MPS on Pharmacy Bill: Medication and Patient Safety First

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Reports state that the price of medicine in Malaysia is the highest in the region despite the fact that medicines imported into the country are non-taxable.

27 September 2017, Puchong, Malaysia – Referring to the recent statements from the Health Minister on the Pharmacy Bill, President of the Malaysian Pharmaceutical Society, Amrahi Buang in a recent press release said, “Pharmacists and consumers are on the same page when it comes to the Pharmacy Bill; we want medication and patient safety.”

It was reported that recently, the Federation of Malaysian Consumers Association (FOMCA) CEO Paul Selvaraj said that patients, as consumers, have the right to make informed buying decisions and should not be forced to buy medication from private practitioners.

Reinforcing this notion even further, Amrahi said: “MPS is on the same page and we are on board with empowering patients by educating them on their rights to a prescription. We have launched an ‘Ask for your Prescription’ campaign since last year.”

He added, “However, we have advised to make it mandatory for primary care doctors to provide a complete prescription as it will benefit the patient. It is easier to educate a doctor to provide a complete prescription than to educate a whole nation to ask for a complete prescription.”

When asked about what the pharmacy community thought about the dispensation separation issue, Amrahi said it isn’t news to the pharmacy community and with current laws in place, doctors are still allowed to dispense.

Commenting further, he added, “If the government chooses to maintain the status quo we can only do our part by voicing out the need for a safety net in the private primary care setting. We are not at war with the doctors, and that must be clear. We are advocating medication and patient safety as well as demanding the right to practice what we have been educated for.”

Malaysian Pharmaceutical Society President, Amrahi Buang

Taking to social media to voice out his opinion, Lim Kean Ping, a community pharmacist wrote, “Judges, lawyers and policemen carry out their jobs independently to protect the rights of the citizens. The same should be in the healthcare sector. No one should diagnose, treat, dispense, compound, counsel, and monitor medical progression without anyone to check and balance. Healthcare is never a one man show.”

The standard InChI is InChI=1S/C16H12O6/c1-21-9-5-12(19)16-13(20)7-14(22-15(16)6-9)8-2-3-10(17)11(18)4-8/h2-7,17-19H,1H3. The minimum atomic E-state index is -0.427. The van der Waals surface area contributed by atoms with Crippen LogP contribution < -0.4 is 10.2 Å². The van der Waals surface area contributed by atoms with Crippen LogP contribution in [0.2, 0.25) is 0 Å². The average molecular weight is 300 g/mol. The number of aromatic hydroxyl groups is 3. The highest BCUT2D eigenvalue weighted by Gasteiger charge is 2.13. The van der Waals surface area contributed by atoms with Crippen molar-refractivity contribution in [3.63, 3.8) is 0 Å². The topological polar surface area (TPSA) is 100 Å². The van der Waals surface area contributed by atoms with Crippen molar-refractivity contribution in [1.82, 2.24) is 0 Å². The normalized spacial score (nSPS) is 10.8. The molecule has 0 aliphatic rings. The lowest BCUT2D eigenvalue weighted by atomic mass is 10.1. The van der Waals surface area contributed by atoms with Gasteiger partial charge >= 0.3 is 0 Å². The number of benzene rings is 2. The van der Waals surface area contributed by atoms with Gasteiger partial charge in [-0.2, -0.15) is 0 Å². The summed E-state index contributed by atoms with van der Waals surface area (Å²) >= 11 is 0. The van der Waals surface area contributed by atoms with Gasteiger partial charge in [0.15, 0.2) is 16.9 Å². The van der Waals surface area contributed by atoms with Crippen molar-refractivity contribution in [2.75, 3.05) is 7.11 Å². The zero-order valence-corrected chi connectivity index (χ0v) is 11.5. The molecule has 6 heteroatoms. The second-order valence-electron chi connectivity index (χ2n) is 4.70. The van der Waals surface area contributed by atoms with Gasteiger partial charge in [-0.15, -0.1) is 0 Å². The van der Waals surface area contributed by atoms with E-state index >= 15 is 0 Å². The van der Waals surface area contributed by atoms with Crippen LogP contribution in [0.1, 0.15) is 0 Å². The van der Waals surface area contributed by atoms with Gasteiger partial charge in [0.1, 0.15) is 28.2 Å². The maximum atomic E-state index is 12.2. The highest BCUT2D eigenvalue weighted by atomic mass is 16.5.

MPS reports that there has been similar thoughts aired on social media by other community pharmacists, with the majority of them hoping that doctors would provide complete prescriptions to patients who request for one.

“I have received prescriptions that only have the brand name without any dosing instructions and attempts to contact the prescribers sometimes fail, so I have to send the patient back to the clinic,” shared one community pharmacist by the name of Santhanathan Rajendram.

Amrahi agrees with the sentiments of the pharmacy community: “Five sectors out of 6 are already carrying out separation of medicine dispensing – the public sector in the primary care, secondary care and tertiary care and the private sector in the secondary and tertiary care. The only sector that did not have the separation system is the private primary health care.”

Amrahi encouraged the public to attend the World Pharmacist Day 2017 celebration on 7 October 2017 at Aeon Mall Bukit Raja, Klang as MPS, in collaboration with Selangor State Health Department and the Pharmaceutical Services Division will be showcasing pharmacists and the roles they play in the nation’s healthcare system as per the theme “From research to health care: Your pharmacist is at your service.”